- Mayor's Order 90-178, Delegation of Contracting Authority, issued November19, 1990
- Agency CIO's.
- Agency Directors.
- Any employee involved in the design and/or acquisition of computer systems.
- Any contractor involved in the design and/or acquisition of computer systems.
None. OCTO will consider granting exceptions on a case-by-case basis requested in writing by the head of an agency.
Roles & Responsibilities
DC government agencies
Each agency is responsible for understanding and the enforcement of the policy documented above. Agencies are also responsible for any investigation of alleged or suspected non-compliance of the policy.
- OCTO is responsible for the developing complete and current policies regarding system implementation and acquisition. OCTO is also responsible for disseminating this information throughout all of the agencies and the Executive staff. OCTO reserves the right to review District system projects at any time to determine compliance with this and related policies. Any violations of policy discovered by OCTO will be referred to the affected agency for corrective action.
Roles and Responsibilities: All DC Government Email Users
- Users of DC email must use the service only for the Allowable Uses defined above and refrain from any of the Prohibited Uses defined above.
- Users must change passwords with regular frequency, in accordance with applicable agency and OCTO standards and recommendations.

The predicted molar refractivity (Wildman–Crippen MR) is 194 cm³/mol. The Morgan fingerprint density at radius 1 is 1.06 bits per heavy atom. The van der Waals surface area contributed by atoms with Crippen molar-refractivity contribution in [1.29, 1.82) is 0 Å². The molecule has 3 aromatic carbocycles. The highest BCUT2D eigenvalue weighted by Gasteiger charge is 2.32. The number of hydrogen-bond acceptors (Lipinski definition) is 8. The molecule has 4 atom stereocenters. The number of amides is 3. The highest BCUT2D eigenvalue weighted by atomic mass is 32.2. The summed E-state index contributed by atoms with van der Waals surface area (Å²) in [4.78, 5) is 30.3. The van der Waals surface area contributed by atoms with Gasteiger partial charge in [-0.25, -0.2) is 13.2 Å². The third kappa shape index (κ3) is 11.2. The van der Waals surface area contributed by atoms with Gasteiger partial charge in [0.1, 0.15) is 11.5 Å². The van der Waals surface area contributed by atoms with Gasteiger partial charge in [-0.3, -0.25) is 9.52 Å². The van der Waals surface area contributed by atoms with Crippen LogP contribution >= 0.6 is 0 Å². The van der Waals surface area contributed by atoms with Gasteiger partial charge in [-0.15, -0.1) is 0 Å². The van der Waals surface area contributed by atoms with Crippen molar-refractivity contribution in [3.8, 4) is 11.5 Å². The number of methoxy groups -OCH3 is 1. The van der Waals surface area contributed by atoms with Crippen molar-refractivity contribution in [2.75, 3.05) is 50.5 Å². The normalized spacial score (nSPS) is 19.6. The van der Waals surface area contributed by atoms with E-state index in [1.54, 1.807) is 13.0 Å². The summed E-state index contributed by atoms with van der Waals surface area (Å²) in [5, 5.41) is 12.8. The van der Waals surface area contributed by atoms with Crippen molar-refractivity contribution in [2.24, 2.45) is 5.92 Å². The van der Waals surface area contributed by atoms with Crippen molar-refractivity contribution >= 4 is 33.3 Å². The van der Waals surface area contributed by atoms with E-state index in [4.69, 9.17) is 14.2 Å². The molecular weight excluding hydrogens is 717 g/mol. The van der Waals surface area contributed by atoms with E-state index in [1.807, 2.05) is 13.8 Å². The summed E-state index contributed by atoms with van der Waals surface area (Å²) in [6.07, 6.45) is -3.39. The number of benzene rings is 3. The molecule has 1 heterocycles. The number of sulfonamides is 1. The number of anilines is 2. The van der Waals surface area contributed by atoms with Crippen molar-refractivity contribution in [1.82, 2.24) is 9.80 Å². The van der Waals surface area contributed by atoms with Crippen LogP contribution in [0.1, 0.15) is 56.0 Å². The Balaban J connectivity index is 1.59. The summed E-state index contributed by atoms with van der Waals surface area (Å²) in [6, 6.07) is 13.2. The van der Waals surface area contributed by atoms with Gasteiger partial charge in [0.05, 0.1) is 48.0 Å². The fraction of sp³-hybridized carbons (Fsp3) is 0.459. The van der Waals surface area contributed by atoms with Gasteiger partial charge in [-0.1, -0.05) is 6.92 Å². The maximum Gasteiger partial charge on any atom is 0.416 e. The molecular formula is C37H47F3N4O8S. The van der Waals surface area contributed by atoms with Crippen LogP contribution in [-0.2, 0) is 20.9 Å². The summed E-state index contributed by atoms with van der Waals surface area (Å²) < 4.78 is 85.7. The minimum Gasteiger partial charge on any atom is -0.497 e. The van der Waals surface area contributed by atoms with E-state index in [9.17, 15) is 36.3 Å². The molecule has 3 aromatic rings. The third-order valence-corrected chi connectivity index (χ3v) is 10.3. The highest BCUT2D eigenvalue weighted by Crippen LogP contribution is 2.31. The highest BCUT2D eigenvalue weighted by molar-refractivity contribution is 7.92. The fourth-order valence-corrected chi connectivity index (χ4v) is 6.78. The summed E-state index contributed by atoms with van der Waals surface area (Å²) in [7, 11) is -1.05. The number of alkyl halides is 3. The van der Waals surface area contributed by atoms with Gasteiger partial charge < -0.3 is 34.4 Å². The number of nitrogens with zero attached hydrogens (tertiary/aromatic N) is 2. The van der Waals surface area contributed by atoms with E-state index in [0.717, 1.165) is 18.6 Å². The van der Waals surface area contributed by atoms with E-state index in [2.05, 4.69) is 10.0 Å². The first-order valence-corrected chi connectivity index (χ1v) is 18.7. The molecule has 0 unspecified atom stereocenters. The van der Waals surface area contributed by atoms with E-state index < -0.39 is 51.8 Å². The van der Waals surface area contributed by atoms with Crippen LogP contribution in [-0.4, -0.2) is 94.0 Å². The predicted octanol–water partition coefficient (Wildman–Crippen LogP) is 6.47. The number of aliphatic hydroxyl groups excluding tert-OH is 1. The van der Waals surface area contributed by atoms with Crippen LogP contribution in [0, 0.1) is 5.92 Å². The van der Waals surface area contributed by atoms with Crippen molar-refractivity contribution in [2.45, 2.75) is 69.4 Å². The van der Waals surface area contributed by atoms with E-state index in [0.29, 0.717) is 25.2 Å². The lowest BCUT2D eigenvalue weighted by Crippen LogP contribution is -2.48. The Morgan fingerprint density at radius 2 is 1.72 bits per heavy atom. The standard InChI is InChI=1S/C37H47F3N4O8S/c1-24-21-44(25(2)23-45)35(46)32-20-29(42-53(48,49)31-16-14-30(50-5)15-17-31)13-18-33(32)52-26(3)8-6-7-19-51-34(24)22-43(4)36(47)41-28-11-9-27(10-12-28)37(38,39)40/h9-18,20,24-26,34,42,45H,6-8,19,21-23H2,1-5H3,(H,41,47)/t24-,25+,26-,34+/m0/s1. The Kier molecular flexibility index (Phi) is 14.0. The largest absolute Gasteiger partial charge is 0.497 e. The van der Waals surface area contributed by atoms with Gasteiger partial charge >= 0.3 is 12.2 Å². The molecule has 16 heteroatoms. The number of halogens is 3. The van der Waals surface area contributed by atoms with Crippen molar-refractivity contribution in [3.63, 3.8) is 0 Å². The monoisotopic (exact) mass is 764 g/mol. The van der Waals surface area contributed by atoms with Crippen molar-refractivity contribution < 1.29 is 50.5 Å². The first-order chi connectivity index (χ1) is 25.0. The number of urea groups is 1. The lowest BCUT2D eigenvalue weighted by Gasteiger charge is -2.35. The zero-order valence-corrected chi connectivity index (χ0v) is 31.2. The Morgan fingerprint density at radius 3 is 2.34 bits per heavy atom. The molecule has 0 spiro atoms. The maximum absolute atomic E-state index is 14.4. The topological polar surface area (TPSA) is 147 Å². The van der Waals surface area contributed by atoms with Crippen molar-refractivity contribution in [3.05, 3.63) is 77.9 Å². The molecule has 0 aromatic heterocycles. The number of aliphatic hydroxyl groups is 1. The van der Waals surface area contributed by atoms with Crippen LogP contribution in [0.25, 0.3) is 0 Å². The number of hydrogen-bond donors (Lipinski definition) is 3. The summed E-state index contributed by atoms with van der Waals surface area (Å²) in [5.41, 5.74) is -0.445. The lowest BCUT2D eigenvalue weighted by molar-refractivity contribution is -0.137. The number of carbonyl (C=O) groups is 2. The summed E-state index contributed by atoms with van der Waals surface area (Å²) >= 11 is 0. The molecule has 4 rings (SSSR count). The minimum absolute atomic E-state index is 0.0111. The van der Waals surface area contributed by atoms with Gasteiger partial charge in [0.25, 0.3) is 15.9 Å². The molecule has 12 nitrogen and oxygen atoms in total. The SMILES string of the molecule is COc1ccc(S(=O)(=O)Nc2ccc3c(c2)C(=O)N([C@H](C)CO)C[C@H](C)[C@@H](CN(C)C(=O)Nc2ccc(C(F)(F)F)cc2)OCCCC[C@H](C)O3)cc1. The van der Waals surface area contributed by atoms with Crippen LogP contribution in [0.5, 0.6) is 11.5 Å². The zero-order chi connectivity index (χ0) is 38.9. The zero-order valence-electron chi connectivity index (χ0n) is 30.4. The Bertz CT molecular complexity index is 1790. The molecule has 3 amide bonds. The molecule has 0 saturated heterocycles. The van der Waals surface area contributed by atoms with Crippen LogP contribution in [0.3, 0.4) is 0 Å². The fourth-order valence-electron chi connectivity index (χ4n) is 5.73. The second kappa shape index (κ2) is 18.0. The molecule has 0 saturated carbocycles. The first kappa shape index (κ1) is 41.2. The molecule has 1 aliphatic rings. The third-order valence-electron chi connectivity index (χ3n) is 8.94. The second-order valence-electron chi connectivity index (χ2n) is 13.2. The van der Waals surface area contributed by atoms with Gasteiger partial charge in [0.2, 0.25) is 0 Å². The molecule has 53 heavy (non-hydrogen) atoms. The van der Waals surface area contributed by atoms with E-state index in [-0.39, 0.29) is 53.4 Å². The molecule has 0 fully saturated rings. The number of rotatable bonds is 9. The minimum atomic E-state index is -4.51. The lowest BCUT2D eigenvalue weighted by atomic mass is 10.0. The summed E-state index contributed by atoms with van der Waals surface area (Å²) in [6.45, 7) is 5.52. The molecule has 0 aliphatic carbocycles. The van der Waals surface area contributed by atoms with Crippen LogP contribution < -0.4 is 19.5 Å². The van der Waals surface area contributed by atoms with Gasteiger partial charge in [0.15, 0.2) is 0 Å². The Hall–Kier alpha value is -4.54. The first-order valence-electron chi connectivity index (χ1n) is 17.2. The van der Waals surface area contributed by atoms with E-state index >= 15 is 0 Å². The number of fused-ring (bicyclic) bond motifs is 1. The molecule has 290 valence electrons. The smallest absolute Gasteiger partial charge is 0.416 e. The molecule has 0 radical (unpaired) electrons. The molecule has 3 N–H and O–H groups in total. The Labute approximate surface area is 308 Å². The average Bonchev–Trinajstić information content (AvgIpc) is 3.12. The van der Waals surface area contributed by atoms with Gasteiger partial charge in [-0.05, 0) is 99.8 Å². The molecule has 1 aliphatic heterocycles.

Roles and Responsibilities: DC Government Agencies
- Each agency is responsible for its employees' and contractors' compliance with this policy and is expected to familiarize each user with this policy.
- Because transmission of email may involve routing over an unsecured network, it is the responsibility of each agency to protect sensitive (i.e., confidential) information from intentional, inappropriate, or accidental disclosure, and to protect the DC government and individual users from loss or harm.
- Agencies are responsible for the investigation of alleged or suspected violations of this policy, and the referral of violations to OCTO for suspension of service to users.
Roles and Responsibilities: OCTO
- The OCTO Director of IT Security must develop and update email security policy and maintain awareness of email-related threats, vulnerabilities, and security issues.
- The Director of IT Security will maintain a content filtering system which scans the contents of messages on the DC Government email system, rejects messages containing content that may violate this policy, and issue the sender a notification advising that the message has been rejected, and why, so that the message can be corrected and resent.
- However, neither OCTO nor any agency or instrumentality of the DC Government undertakes to protect users from receiving electronic mail they may find offensive, or to guarantee that electronic mail received was in fact sent by the purported sender.
- Because email is public, not private communication, OCTO may monitor any or all DC Government email traffic to determine compliance with this and related policies.
Disclaimer of Legal Rights
Nothing in this statement of policy shall be deemed to create any legal right on the part of a user of the email system, nor any legal obligation on the part of OCTO or any person having authorized access to search or review email correspondence in the system.